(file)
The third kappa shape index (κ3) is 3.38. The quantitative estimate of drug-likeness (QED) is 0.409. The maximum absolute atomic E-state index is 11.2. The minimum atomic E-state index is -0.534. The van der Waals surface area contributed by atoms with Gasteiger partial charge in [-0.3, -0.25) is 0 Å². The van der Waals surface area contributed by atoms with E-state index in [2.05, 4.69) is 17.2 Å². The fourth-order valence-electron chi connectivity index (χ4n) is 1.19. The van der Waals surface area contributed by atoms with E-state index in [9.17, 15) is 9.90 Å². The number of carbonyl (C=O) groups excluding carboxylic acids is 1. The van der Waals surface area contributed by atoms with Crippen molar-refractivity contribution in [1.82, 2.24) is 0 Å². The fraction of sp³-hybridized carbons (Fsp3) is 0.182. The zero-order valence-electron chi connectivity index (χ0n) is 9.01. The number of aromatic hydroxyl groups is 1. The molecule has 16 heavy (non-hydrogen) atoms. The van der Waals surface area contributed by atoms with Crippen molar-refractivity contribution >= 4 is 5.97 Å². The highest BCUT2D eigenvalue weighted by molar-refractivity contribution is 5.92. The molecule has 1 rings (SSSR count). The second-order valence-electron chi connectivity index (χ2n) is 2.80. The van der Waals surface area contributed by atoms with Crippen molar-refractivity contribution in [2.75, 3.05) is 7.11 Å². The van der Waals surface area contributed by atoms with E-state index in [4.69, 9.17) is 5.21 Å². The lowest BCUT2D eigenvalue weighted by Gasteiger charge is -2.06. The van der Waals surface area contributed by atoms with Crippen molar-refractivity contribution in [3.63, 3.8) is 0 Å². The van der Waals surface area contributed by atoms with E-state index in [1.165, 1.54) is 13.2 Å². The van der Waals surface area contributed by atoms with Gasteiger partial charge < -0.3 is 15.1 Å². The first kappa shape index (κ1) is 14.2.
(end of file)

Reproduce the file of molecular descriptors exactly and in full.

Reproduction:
The third kappa shape index (κ3) is 3.38. The quantitative estimate of drug-likeness (QED) is 0.409. The maximum absolute atomic E-state index is 11.2. The minimum atomic E-state index is -0.534. The van der Waals surface area contributed by atoms with Gasteiger partial charge in [-0.3, -0.25) is 0 Å². The van der Waals surface area contributed by atoms with E-state index in [2.05, 4.69) is 17.2 Å². The fourth-order valence-electron chi connectivity index (χ4n) is 1.19. The van der Waals surface area contributed by atoms with E-state index in [9.17, 15) is 9.90 Å². The number of carbonyl (C=O) groups excluding carboxylic acids is 1. The van der Waals surface area contributed by atoms with Crippen molar-refractivity contribution in [1.82, 2.24) is 0 Å². The fraction of sp³-hybridized carbons (Fsp3) is 0.182. The zero-order valence-electron chi connectivity index (χ0n) is 9.01. The number of aromatic hydroxyl groups is 1. The molecule has 16 heavy (non-hydrogen) atoms. The van der Waals surface area contributed by atoms with Crippen molar-refractivity contribution >= 4 is 5.97 Å². The highest BCUT2D eigenvalue weighted by molar-refractivity contribution is 5.92. The molecule has 1 rings (SSSR count). The second-order valence-electron chi connectivity index (χ2n) is 2.80. The van der Waals surface area contributed by atoms with Crippen molar-refractivity contribution in [2.75, 3.05) is 7.11 Å². The van der Waals surface area contributed by atoms with E-state index in [4.69, 9.17) is 5.21 Å². The lowest BCUT2D eigenvalue weighted by Gasteiger charge is -2.06. The van der Waals surface area contributed by atoms with Crippen molar-refractivity contribution in [3.63, 3.8) is 0 Å². The van der Waals surface area contributed by atoms with E-state index in [1.165, 1.54) is 13.2 Å². The van der Waals surface area contributed by atoms with Gasteiger partial charge < -0.3 is 15.1 Å². The first kappa shape index (κ1) is 14.2.